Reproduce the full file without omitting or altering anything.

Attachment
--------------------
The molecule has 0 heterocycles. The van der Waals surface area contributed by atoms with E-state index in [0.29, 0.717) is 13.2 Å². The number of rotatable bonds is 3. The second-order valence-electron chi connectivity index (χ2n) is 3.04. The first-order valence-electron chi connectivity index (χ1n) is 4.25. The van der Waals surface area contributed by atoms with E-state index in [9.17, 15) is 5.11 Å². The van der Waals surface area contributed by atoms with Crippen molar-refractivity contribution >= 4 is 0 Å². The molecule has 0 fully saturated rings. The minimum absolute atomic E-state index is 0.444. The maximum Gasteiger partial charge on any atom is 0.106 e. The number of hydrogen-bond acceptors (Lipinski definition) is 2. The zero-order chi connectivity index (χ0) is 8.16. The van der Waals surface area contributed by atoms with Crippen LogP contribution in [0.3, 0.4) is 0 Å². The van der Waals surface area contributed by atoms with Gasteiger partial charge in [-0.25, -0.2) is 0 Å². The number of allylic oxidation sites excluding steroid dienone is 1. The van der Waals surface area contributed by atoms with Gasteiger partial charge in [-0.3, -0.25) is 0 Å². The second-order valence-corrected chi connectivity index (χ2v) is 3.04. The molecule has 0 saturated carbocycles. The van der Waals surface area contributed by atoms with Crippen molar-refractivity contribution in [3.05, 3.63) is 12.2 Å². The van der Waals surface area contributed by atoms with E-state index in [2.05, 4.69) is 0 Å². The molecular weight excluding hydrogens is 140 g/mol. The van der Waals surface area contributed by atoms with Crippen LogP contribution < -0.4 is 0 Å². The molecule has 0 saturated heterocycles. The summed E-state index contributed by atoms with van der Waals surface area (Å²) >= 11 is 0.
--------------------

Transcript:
The molecule has 0 heterocycles. The van der Waals surface area contributed by atoms with E-state index in [0.29, 0.717) is 13.2 Å². The number of rotatable bonds is 3. The second-order valence-electron chi connectivity index (χ2n) is 3.04. The first-order valence-electron chi connectivity index (χ1n) is 4.25. The van der Waals surface area contributed by atoms with E-state index in [9.17, 15) is 5.11 Å². The van der Waals surface area contributed by atoms with Crippen molar-refractivity contribution >= 4 is 0 Å². The molecule has 0 fully saturated rings. The minimum absolute atomic E-state index is 0.444. The maximum Gasteiger partial charge on any atom is 0.106 e. The number of hydrogen-bond acceptors (Lipinski definition) is 2. The zero-order chi connectivity index (χ0) is 8.16. The van der Waals surface area contributed by atoms with Crippen LogP contribution in [0.3, 0.4) is 0 Å². The van der Waals surface area contributed by atoms with Gasteiger partial charge in [-0.25, -0.2) is 0 Å². The number of allylic oxidation sites excluding steroid dienone is 1. The van der Waals surface area contributed by atoms with Gasteiger partial charge in [-0.3, -0.25) is 0 Å². The second-order valence-corrected chi connectivity index (χ2v) is 3.04. The molecule has 0 saturated carbocycles. The van der Waals surface area contributed by atoms with Crippen molar-refractivity contribution in [3.05, 3.63) is 12.2 Å². The van der Waals surface area contributed by atoms with E-state index in [2.05, 4.69) is 0 Å². The molecular weight excluding hydrogens is 140 g/mol. The van der Waals surface area contributed by atoms with Crippen LogP contribution < -0.4 is 0 Å². The molecule has 0 saturated heterocycles. The summed E-state index contributed by atoms with van der Waals surface area (Å²) >= 11 is 0.